Target-setting is great for progress, but is it right for suicide prevention?
What is the “right’ suicide prevention target? Does a target of 50% imply acceptance that in Australia 1300 people will die by suicide each year?
Setting targets has become commonplace as a way of measuring achievement and progress. We have seen this recently as the future ecology of our planet and the complexity of international policy on climate change has been reduced to negotiations around a series of targets.
It is as though the targets give meaning to the goal for change.
So surely we should set targets for suicide prevention, right? How better to concentrate efforts than to set targets for a reduction in the tragic loss of life to suicide? And surely setting targets is a way to communicate and engage with the wider community in results-based suicide prevention?
This has already started. In 2013, the World Health Organisation (WHO) promoted a target of 10% reduction in suicides by 2020 for member countries, of which Australia is one. Then, in 2014, the WHO released its first ever report on suicide documenting the key elements of any national strategy for suicide prevention, drawing on research evidence and expert opinion.
Some countries were ahead of this, such as Scotland which in 2002 set a target for a 20% reduction in suicide deaths by 2013. In fact, Scotland achieved an 18% reduction in this time period. Perhaps setting bold targets matched to an effective national suicide prevention strategy actually works.
Here Suicide Prevention Australia has recommended a target of 50% reduction in suicide deaths in 10 years, as an aspirational statement to galvanise support and action.
So far, the governments of Australia have declined to accept this recommendation, and it lies as an unresolved matter after more than 12 months of national review of suicide prevention and mental health programs.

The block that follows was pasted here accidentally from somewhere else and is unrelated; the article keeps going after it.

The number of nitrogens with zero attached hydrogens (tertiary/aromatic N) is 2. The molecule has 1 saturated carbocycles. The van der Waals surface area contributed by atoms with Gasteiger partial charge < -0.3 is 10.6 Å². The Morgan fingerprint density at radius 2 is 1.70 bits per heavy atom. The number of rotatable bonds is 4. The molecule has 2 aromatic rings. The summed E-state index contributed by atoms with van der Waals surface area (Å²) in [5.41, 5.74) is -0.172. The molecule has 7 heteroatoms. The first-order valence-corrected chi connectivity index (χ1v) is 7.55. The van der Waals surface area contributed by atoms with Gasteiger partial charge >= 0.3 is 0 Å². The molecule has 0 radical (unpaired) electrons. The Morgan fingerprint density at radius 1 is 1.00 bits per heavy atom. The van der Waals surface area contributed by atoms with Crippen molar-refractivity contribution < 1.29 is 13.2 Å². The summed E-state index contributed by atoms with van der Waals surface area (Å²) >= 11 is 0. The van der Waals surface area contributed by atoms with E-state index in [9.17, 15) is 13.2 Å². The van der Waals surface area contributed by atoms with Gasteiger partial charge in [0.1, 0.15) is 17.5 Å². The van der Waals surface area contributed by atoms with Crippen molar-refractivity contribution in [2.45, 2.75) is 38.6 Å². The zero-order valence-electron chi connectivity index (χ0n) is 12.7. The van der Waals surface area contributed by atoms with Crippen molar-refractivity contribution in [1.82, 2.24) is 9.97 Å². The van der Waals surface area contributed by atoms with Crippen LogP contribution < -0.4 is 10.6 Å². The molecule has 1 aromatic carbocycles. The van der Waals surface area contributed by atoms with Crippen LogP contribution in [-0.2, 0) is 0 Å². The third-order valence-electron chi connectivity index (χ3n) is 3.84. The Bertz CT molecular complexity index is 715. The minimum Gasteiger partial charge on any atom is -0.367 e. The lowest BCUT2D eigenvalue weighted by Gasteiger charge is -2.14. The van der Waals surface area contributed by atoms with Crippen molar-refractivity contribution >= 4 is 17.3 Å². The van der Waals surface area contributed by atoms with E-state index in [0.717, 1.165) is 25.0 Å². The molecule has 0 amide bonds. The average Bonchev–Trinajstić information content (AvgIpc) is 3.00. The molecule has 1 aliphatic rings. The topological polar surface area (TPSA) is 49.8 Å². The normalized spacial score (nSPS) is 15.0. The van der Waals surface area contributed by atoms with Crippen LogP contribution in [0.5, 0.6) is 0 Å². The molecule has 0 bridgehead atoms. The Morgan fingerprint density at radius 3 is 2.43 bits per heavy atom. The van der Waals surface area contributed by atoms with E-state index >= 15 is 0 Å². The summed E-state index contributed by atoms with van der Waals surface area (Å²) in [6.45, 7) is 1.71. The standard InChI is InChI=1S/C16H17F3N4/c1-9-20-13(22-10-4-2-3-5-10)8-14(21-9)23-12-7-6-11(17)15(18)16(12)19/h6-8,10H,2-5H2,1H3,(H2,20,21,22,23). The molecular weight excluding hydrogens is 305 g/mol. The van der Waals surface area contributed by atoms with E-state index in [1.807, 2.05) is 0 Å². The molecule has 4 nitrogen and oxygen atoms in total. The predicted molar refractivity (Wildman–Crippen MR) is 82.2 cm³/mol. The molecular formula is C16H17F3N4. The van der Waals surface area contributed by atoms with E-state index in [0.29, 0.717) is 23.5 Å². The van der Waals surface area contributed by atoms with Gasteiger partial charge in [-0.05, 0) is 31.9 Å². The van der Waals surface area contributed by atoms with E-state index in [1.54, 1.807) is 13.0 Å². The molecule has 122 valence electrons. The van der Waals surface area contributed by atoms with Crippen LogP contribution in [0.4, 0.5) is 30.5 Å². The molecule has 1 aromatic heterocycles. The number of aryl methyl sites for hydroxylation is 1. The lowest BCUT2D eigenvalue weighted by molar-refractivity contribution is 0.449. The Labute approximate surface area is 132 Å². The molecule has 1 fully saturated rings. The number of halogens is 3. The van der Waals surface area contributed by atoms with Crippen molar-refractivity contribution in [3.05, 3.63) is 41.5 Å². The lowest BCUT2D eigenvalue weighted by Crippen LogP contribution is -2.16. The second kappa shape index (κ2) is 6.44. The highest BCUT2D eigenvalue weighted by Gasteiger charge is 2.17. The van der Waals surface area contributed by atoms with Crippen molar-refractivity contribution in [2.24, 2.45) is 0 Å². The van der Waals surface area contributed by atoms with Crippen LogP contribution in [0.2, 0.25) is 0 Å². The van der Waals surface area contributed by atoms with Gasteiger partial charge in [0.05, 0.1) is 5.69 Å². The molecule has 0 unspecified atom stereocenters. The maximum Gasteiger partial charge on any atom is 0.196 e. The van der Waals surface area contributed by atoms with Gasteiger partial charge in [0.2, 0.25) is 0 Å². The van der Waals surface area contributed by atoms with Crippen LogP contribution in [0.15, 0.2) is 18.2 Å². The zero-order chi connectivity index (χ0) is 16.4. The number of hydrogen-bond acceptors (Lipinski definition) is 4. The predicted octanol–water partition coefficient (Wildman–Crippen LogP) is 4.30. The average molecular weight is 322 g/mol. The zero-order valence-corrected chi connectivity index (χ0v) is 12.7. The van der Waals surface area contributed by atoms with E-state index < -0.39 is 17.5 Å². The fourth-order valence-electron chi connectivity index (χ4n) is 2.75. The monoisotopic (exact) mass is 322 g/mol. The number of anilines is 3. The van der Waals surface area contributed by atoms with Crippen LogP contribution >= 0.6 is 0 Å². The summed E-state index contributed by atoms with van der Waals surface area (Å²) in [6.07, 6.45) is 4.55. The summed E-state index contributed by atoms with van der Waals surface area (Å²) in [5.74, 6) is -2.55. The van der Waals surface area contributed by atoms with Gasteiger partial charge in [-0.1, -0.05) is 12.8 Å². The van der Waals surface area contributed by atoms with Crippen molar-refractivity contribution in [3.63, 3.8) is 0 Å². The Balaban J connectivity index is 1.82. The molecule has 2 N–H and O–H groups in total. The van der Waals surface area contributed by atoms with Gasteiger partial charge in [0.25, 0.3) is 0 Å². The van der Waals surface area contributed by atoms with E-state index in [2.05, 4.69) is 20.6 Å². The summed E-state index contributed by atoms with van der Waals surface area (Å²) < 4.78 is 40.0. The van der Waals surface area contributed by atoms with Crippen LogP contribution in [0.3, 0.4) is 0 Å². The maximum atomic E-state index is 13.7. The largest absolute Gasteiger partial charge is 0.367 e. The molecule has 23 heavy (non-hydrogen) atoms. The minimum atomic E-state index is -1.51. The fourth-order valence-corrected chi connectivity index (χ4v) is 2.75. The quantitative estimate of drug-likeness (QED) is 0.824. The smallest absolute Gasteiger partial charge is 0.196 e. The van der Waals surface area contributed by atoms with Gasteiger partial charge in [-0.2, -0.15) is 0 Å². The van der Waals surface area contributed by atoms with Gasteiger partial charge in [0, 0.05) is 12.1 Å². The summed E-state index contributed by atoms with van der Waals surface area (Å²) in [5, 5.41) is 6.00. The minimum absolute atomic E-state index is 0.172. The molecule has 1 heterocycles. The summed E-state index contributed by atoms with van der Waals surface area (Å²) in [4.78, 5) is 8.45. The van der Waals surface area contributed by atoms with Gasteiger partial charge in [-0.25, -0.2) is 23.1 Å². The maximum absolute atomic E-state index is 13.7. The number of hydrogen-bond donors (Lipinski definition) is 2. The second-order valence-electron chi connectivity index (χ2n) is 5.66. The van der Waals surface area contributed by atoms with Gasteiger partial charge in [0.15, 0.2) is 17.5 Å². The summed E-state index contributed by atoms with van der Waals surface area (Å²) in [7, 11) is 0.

Ethical issues also start to emerge when targets for suicide prevention are raised. Does a focus entirely on reducing deaths diminish our understanding and empathy with the profound despair and pain felt by suicidal persons – whether or not they actually attempt suicide or die?
When it comes to poverty reduction, the trend in international aid and development has been to recognise quality of life and wellbeing factors for vulnerable populations instead of simply calculating the prevention of deaths. Indexes on health, wellbeing and opportunity have been established as measures for success in poverty reduction. Programs seek to achieve outcomes that uphold dignity, self-determination and culture for those exposed to poverty, not just abrupt outcomes indicators of life-span and disease based death rates.
We should not admit to tolerating any loss of life to suicide, nor should we neglect to provide the very best compassion, support and recovery care for those who come to the dark place which suggests death is better than living. All our effort, our programs, our government suicide prevention strategies, our community action should then be measured up against the contribution made towards this target. Our measurement systems then could be associated with celebrating each and every step towards the end result.
Such a stance would reflect the comment from Dr Margaret Chan, director-general of the WHO, when introducing the international report on suicide: “Every single life lost to suicide is one too many.”
Unlike the manipulative White Ribbon campaigners, Dr. Margaret Chan expressed care for men, as much as for women.
I wonder why?
(Clarification: I, Murray Bacon, do support euthenasia, which is a close parallel to suicide. So great care needs to be taken when discussing these topics.)